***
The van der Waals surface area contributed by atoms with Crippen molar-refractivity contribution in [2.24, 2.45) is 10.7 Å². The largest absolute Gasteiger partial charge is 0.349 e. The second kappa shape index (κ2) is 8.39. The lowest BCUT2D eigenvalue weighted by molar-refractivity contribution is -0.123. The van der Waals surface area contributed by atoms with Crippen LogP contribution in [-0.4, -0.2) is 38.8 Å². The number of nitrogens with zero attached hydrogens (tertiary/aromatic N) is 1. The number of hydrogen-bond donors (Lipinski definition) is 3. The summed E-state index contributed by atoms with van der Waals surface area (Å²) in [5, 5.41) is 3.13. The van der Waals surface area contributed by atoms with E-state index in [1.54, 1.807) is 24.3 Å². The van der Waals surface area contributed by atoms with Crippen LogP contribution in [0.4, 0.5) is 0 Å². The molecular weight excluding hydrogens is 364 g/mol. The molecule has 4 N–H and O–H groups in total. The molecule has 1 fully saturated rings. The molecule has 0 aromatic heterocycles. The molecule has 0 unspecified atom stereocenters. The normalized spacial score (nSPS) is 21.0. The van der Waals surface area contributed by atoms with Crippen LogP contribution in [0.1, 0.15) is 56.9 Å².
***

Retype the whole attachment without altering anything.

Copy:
The van der Waals surface area contributed by atoms with Crippen molar-refractivity contribution in [2.24, 2.45) is 10.7 Å². The largest absolute Gasteiger partial charge is 0.349 e. The second kappa shape index (κ2) is 8.39. The lowest BCUT2D eigenvalue weighted by molar-refractivity contribution is -0.123. The van der Waals surface area contributed by atoms with Crippen LogP contribution in [-0.4, -0.2) is 38.8 Å². The number of nitrogens with zero attached hydrogens (tertiary/aromatic N) is 1. The number of hydrogen-bond donors (Lipinski definition) is 3. The summed E-state index contributed by atoms with van der Waals surface area (Å²) in [5, 5.41) is 3.13. The van der Waals surface area contributed by atoms with E-state index in [1.54, 1.807) is 24.3 Å². The van der Waals surface area contributed by atoms with Crippen LogP contribution in [0.4, 0.5) is 0 Å². The molecular weight excluding hydrogens is 364 g/mol. The molecule has 4 N–H and O–H groups in total. The molecule has 1 fully saturated rings. The molecule has 0 aromatic heterocycles. The molecule has 0 unspecified atom stereocenters. The normalized spacial score (nSPS) is 21.0. The van der Waals surface area contributed by atoms with Crippen LogP contribution in [0.1, 0.15) is 56.9 Å².